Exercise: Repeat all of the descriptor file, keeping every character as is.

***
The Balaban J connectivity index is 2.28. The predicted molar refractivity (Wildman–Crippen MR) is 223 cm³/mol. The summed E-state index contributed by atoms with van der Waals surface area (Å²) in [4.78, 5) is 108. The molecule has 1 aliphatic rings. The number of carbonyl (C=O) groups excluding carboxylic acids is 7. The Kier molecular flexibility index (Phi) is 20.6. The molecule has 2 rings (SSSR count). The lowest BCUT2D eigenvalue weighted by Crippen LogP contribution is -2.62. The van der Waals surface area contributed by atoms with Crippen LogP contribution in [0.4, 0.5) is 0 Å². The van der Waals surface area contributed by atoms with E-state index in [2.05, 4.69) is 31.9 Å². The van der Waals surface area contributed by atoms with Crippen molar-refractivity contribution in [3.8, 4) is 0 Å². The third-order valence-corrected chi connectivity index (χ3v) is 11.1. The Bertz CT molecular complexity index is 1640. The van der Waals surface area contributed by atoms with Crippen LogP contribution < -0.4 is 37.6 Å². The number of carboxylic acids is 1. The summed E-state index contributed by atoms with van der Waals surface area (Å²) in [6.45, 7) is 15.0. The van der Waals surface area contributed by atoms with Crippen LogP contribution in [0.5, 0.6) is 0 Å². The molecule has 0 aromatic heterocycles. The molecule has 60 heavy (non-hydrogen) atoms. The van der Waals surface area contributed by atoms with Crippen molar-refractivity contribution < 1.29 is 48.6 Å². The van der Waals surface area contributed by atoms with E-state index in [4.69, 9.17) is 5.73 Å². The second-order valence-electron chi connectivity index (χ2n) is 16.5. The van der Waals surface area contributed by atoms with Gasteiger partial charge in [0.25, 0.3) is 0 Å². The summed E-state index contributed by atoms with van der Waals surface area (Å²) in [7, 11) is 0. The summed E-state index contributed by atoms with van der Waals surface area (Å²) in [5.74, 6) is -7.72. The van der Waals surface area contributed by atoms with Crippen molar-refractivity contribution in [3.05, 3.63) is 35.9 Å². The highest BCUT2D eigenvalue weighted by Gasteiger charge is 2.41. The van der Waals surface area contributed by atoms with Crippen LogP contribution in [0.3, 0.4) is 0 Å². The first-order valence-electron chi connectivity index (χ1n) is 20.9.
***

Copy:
The Balaban J connectivity index is 2.28. The predicted molar refractivity (Wildman–Crippen MR) is 223 cm³/mol. The summed E-state index contributed by atoms with van der Waals surface area (Å²) in [4.78, 5) is 108. The molecule has 1 aliphatic rings. The number of carbonyl (C=O) groups excluding carboxylic acids is 7. The Kier molecular flexibility index (Phi) is 20.6. The molecule has 2 rings (SSSR count). The lowest BCUT2D eigenvalue weighted by Crippen LogP contribution is -2.62. The van der Waals surface area contributed by atoms with Crippen LogP contribution in [0.4, 0.5) is 0 Å². The van der Waals surface area contributed by atoms with E-state index in [2.05, 4.69) is 31.9 Å². The van der Waals surface area contributed by atoms with Crippen molar-refractivity contribution in [3.8, 4) is 0 Å². The third-order valence-corrected chi connectivity index (χ3v) is 11.1. The Bertz CT molecular complexity index is 1640. The van der Waals surface area contributed by atoms with Crippen LogP contribution < -0.4 is 37.6 Å². The number of carboxylic acids is 1. The summed E-state index contributed by atoms with van der Waals surface area (Å²) in [6.45, 7) is 15.0. The van der Waals surface area contributed by atoms with Crippen LogP contribution in [0.5, 0.6) is 0 Å². The molecule has 0 aromatic heterocycles. The molecule has 60 heavy (non-hydrogen) atoms. The van der Waals surface area contributed by atoms with Crippen molar-refractivity contribution < 1.29 is 48.6 Å². The van der Waals surface area contributed by atoms with E-state index in [4.69, 9.17) is 5.73 Å². The second-order valence-electron chi connectivity index (χ2n) is 16.5. The van der Waals surface area contributed by atoms with Gasteiger partial charge in [0.25, 0.3) is 0 Å². The summed E-state index contributed by atoms with van der Waals surface area (Å²) in [7, 11) is 0. The summed E-state index contributed by atoms with van der Waals surface area (Å²) in [5.74, 6) is -7.72. The van der Waals surface area contributed by atoms with Crippen molar-refractivity contribution in [3.05, 3.63) is 35.9 Å². The highest BCUT2D eigenvalue weighted by Gasteiger charge is 2.41. The van der Waals surface area contributed by atoms with Crippen LogP contribution in [0.3, 0.4) is 0 Å². The first-order valence-electron chi connectivity index (χ1n) is 20.9.